His hand, still hovering above the door, was shaking, and he realized that this was because he was furious, a revelation that in turned only made him confused. What was he so angry about? He didn't even know this person. And yet, it felt like he did. It was because people like this, after all, because people like her, that this world was the way it was. Poisonous, hateful, messy. Uneven. It was because of those ravagers of surfaces, because of her, that people like him was forced to do what was necessary. Even if no one cared to admit it. Even if they looked upon with contempt. With horror. With disgust.

Knock. Knock. Knock.

And just as it appeared, the shaking was gone, and his hands were steady, and he was smiling, a smile no one could imagine as anything less than utterly candid, even if it was the last thing they ever saw, as was a case for more than a few.

Knock. Knock. Knock.

Well, that was the thing about monsters, wasn't it? There was nothing at all dishonest about them.

Knock Knock Kno-

The door opened a crack, and Matthew came face to face with a tall, middle-aged woman. As Matthew regarded her pale, lined features, he was surprised with what he found in the murky pools of her eyes. Not anxiety, or fear, or relief at the arrival of a savior. No, all that was there was the coldest apathy, like staring into a long-dead hearth, where no ember remained. Matthew found himself speechless. The woman, however, had no such problem.

“Ah, you’re here. Good. I suppose you should come in then.”

“Um, yes. Good evening, Madam. I have a few others with me, should I-“

“Yes, yes. Just be quick about it, you’re letting the warmth out keeping me at the door like this.”

Matthew nodded and began descending the stairs, when a thought occurred to him. Letting the warmth out? It was July. He turned back to the apartment when he heard a shout from below, followed by a loud crash and the sounds of struggle, suddenly cut short. Shadows appeared in the stairway’s entrance, and with a swelling sense of fear Matthew recognized that they did not belong to his crew. He turned and ran back up the stairs, back towards the apartment. It was all her fault, that cold-eyed bitch, and he wasn’t about to let her get away with it, oh no. They would catch him if they could, but he’ll get to her first, oh yes, even if he had to bash open that door to do it. He’ll get to her first, and when he was done there wouldn’t be enough left of her to-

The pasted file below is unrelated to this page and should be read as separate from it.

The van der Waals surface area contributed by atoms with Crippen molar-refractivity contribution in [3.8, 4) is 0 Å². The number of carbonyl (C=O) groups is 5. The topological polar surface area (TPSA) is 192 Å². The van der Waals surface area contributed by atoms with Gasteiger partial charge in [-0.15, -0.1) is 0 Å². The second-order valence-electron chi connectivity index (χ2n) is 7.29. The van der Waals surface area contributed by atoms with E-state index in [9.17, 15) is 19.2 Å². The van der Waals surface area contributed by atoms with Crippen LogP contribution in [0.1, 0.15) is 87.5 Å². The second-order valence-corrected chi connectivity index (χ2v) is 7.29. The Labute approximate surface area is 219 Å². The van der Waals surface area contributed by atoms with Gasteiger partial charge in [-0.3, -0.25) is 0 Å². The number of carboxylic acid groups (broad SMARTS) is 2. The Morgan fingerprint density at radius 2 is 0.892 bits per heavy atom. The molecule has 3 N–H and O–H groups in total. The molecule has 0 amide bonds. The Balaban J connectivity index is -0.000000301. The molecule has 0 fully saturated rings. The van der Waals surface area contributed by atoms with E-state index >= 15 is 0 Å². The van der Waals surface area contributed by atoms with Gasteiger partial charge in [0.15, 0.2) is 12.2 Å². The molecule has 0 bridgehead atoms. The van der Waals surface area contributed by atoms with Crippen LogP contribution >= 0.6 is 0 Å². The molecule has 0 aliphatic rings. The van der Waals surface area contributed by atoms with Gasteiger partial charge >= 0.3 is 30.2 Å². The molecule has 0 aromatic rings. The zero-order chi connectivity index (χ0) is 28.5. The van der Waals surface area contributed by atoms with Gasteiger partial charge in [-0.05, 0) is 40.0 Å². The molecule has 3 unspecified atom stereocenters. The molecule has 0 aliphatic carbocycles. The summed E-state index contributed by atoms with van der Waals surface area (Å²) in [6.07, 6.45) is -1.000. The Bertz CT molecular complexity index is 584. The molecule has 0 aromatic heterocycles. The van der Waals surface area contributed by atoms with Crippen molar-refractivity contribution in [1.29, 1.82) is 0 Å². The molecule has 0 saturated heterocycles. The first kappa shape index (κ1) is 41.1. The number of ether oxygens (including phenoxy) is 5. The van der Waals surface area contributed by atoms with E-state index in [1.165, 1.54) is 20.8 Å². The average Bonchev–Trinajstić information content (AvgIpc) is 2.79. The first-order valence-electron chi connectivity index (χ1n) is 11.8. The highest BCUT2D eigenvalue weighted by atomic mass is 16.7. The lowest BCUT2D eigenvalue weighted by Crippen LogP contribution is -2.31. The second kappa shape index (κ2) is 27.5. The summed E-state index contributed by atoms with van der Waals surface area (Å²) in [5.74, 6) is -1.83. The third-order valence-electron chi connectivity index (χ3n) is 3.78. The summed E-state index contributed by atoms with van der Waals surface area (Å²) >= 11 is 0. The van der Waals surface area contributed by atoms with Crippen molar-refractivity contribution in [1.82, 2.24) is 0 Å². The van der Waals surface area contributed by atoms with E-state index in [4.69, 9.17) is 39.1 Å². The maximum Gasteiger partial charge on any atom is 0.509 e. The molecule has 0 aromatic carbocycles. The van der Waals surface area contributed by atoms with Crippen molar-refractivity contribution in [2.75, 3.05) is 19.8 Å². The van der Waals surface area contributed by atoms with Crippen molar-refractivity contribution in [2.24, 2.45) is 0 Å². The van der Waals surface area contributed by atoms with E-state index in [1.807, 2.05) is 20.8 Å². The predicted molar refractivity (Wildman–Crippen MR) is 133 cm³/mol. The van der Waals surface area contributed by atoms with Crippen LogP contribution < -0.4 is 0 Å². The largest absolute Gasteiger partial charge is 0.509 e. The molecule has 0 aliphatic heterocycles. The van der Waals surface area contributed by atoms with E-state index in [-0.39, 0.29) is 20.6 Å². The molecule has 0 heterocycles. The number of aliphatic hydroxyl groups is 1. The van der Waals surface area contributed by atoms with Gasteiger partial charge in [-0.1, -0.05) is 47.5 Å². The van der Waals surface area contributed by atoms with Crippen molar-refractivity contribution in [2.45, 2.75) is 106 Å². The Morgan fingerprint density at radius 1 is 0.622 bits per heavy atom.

In the middle of a step his muscles froze, and suddenly the stairs came rushing up to meet his face, to crash into his forehead with a crack that left him dazed. He tried moving, something was overriding his instincts, overshadowing his very thoughts. A presence in his head, an iron grip on his body. The sensation of serrated teeth closing around his throat. Then, a voice like a muted snarl, like the promise of a depthless maw, descending on his mind.

Thus, you are netted, little jailor man.

Your kind thinks this world is yours. You claim it without a moment’s thought. You play with the minds of others as if memory had no consequence, and its erasure was not the direst of crimes. You covet information, and so you cannot bear the thought of others having it. It is greed of purest sort, and that is it disguised as an act of guardianship only makes it so much fouler.

But… perhaps it is wrong of us to judge. Perhaps this is right. Your kind knows more about this world than most, after all, and in knowledge there is mastery, a sense of ownership. Perhaps you are not to be blamed for this coveting of information. Yes. In knowledge there is mastery, and so this world is yours. This we will concede.

But we are not of this world, and you do not know us.

But we know you, little jailor man. Aye, we do.

And now, you are ours.